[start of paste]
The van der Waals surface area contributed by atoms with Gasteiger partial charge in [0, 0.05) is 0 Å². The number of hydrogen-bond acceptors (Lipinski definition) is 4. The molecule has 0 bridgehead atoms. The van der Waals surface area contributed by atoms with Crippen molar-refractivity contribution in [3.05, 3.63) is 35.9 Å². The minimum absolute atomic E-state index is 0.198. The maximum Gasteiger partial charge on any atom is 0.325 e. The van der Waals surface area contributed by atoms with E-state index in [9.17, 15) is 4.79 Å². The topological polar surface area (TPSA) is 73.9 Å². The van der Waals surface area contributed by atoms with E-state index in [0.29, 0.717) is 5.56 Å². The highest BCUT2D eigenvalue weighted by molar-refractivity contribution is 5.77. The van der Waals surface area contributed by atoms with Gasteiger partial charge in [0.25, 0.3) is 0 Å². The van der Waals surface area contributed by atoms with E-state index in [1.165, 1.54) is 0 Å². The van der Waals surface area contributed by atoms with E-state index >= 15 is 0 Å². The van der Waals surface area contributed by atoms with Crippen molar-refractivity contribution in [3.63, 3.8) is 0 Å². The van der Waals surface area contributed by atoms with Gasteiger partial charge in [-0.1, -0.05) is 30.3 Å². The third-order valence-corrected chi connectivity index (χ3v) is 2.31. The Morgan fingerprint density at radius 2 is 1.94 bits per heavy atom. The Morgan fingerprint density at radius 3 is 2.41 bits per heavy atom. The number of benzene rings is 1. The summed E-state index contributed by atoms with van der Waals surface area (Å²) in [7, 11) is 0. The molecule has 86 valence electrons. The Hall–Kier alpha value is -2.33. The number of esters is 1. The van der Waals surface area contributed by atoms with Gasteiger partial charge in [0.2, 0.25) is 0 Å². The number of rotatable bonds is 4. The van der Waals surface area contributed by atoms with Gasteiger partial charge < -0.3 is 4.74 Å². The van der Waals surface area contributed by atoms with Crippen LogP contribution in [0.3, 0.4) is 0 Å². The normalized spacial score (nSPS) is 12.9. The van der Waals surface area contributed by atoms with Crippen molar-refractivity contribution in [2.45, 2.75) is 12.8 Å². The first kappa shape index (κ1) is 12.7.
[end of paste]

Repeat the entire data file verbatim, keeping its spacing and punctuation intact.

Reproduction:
The van der Waals surface area contributed by atoms with Gasteiger partial charge in [0, 0.05) is 0 Å². The number of hydrogen-bond acceptors (Lipinski definition) is 4. The molecule has 0 bridgehead atoms. The van der Waals surface area contributed by atoms with Crippen molar-refractivity contribution in [3.05, 3.63) is 35.9 Å². The minimum absolute atomic E-state index is 0.198. The maximum Gasteiger partial charge on any atom is 0.325 e. The van der Waals surface area contributed by atoms with E-state index in [9.17, 15) is 4.79 Å². The topological polar surface area (TPSA) is 73.9 Å². The van der Waals surface area contributed by atoms with E-state index in [0.29, 0.717) is 5.56 Å². The highest BCUT2D eigenvalue weighted by molar-refractivity contribution is 5.77. The van der Waals surface area contributed by atoms with Gasteiger partial charge in [0.25, 0.3) is 0 Å². The van der Waals surface area contributed by atoms with E-state index in [1.165, 1.54) is 0 Å². The van der Waals surface area contributed by atoms with E-state index >= 15 is 0 Å². The van der Waals surface area contributed by atoms with Crippen molar-refractivity contribution in [3.63, 3.8) is 0 Å². The van der Waals surface area contributed by atoms with Gasteiger partial charge in [-0.1, -0.05) is 30.3 Å². The third-order valence-corrected chi connectivity index (χ3v) is 2.31. The Morgan fingerprint density at radius 2 is 1.94 bits per heavy atom. The Morgan fingerprint density at radius 3 is 2.41 bits per heavy atom. The number of benzene rings is 1. The summed E-state index contributed by atoms with van der Waals surface area (Å²) in [7, 11) is 0. The molecule has 86 valence electrons. The Hall–Kier alpha value is -2.33. The number of esters is 1. The van der Waals surface area contributed by atoms with Gasteiger partial charge in [0.2, 0.25) is 0 Å². The number of rotatable bonds is 4. The van der Waals surface area contributed by atoms with Gasteiger partial charge < -0.3 is 4.74 Å². The van der Waals surface area contributed by atoms with Crippen LogP contribution in [0.3, 0.4) is 0 Å². The normalized spacial score (nSPS) is 12.9. The van der Waals surface area contributed by atoms with Crippen molar-refractivity contribution in [2.45, 2.75) is 12.8 Å². The first kappa shape index (κ1) is 12.7.